Catholic health care and ethical groups thanked the Vatican Congregation for the Doctrine of the Faith for clarifying its stand on artificial nutrition and hydration for patients in a persistent vegetative state in a pair of Sept. 14 documents.
"The Catholic health ministry is grateful for the clarification provided today," said Sister Carol Keehan, a Daughter of Charity who is president and CEO of the Catholic Health Association, in a Sept. 14 statement.
"Patients in a persistent vegetative state, while making up a very small percent of all patients, pose some of the most challenging and heart-wrenching situations for families and caregivers," she added. "This clarification affirms the church's belief in the value of their lives in spite of the circumstances of their condition."
The Vatican's responses to two questions posed by the U.S. Conference of Catholic Bishops and its commentary on those responses "provide a clear rejection of the claim of certain theologians that the provision of food and water for patients in the persistent vegetative state is not morally obligatory," said the Philadelphia-based National Catholic Bioethics Center in a Sept. 14 statement.
The USCCB questions were prompted by confusion in the U.S. over a 2004 talk by Pope John Paul II in which he said nutrition and hydration, even by artificial means such as feeding tubes, should generally be considered ordinary care and not extraordinary medical treatment.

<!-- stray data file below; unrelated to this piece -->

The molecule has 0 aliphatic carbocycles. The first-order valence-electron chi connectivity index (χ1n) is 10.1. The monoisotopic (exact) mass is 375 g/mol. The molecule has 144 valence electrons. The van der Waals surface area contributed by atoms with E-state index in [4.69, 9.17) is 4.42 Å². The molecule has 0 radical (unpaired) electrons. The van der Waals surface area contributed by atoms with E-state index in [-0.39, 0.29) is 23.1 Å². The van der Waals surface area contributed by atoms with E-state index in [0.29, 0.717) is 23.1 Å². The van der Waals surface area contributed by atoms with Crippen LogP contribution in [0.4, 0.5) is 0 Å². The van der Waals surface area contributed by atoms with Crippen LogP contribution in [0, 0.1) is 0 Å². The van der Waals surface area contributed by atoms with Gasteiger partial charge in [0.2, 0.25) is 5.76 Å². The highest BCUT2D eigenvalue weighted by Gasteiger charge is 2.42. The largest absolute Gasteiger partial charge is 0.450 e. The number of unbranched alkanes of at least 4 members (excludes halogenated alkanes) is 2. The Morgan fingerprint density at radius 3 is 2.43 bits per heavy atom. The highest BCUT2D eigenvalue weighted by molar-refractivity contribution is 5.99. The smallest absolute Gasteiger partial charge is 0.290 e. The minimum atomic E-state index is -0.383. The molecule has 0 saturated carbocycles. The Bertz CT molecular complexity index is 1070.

"The (Vatican) commentary takes pains to note that John Paul II's address stands in conformity with previous tradition, and is not, in any way, an innovation or abandonment of previous teaching," the bioethics center statement said, adding that the commentary's "review of previous (papal and Vatican) statements speaks to the claim of those who have said John Paul II's address was completely unexpected and without precedent."
Sister Carol said the latest Vatican documents make clear that "the provision of artificially administered nutrition and hydration to patients in a vegetative state is morally obligatory except when they cannot be assimilated by the patient's body (and, hence, don't achieve their purpose) or cause significant discomfort."
In addition, she said, "artificially administered nutrition and hydration cannot be discontinued for a patient in a persistent vegetative state even when physicians have determined with reasonable certainty that a patient will never recover consciousness..."
Here's the rest of Nancy Frazier O'Brien's article for Catholic News Service about this humane and much-welcomed announcement.